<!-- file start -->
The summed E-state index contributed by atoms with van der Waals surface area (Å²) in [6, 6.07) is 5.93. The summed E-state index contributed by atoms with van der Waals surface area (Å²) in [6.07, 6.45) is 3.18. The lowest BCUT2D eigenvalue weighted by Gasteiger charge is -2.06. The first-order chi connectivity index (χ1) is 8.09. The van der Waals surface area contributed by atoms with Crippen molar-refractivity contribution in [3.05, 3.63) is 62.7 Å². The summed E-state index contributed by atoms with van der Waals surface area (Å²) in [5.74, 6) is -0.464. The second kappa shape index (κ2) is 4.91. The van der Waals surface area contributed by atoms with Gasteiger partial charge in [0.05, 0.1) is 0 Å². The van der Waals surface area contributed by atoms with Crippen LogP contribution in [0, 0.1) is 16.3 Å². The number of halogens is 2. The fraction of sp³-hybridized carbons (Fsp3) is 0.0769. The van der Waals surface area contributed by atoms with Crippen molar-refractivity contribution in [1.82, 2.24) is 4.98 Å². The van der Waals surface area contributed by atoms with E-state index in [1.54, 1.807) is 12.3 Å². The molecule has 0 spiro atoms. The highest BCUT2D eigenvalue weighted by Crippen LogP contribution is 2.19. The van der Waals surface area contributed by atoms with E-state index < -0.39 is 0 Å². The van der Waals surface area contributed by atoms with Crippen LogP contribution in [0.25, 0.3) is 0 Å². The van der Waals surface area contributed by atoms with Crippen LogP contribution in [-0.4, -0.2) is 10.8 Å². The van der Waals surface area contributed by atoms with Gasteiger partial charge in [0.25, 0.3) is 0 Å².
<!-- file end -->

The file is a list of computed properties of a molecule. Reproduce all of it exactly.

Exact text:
The summed E-state index contributed by atoms with van der Waals surface area (Å²) in [6, 6.07) is 5.93. The summed E-state index contributed by atoms with van der Waals surface area (Å²) in [6.07, 6.45) is 3.18. The lowest BCUT2D eigenvalue weighted by Gasteiger charge is -2.06. The first-order chi connectivity index (χ1) is 8.09. The van der Waals surface area contributed by atoms with Crippen molar-refractivity contribution in [3.05, 3.63) is 62.7 Å². The summed E-state index contributed by atoms with van der Waals surface area (Å²) in [5.74, 6) is -0.464. The second kappa shape index (κ2) is 4.91. The van der Waals surface area contributed by atoms with Gasteiger partial charge in [0.05, 0.1) is 0 Å². The van der Waals surface area contributed by atoms with Crippen LogP contribution in [0, 0.1) is 16.3 Å². The number of halogens is 2. The fraction of sp³-hybridized carbons (Fsp3) is 0.0769. The van der Waals surface area contributed by atoms with Crippen molar-refractivity contribution in [1.82, 2.24) is 4.98 Å². The van der Waals surface area contributed by atoms with E-state index in [1.54, 1.807) is 12.3 Å². The molecule has 0 spiro atoms. The highest BCUT2D eigenvalue weighted by Crippen LogP contribution is 2.19. The van der Waals surface area contributed by atoms with E-state index < -0.39 is 0 Å². The van der Waals surface area contributed by atoms with Crippen LogP contribution in [0.25, 0.3) is 0 Å². The van der Waals surface area contributed by atoms with Crippen LogP contribution in [-0.4, -0.2) is 10.8 Å². The van der Waals surface area contributed by atoms with Gasteiger partial charge in [0.25, 0.3) is 0 Å².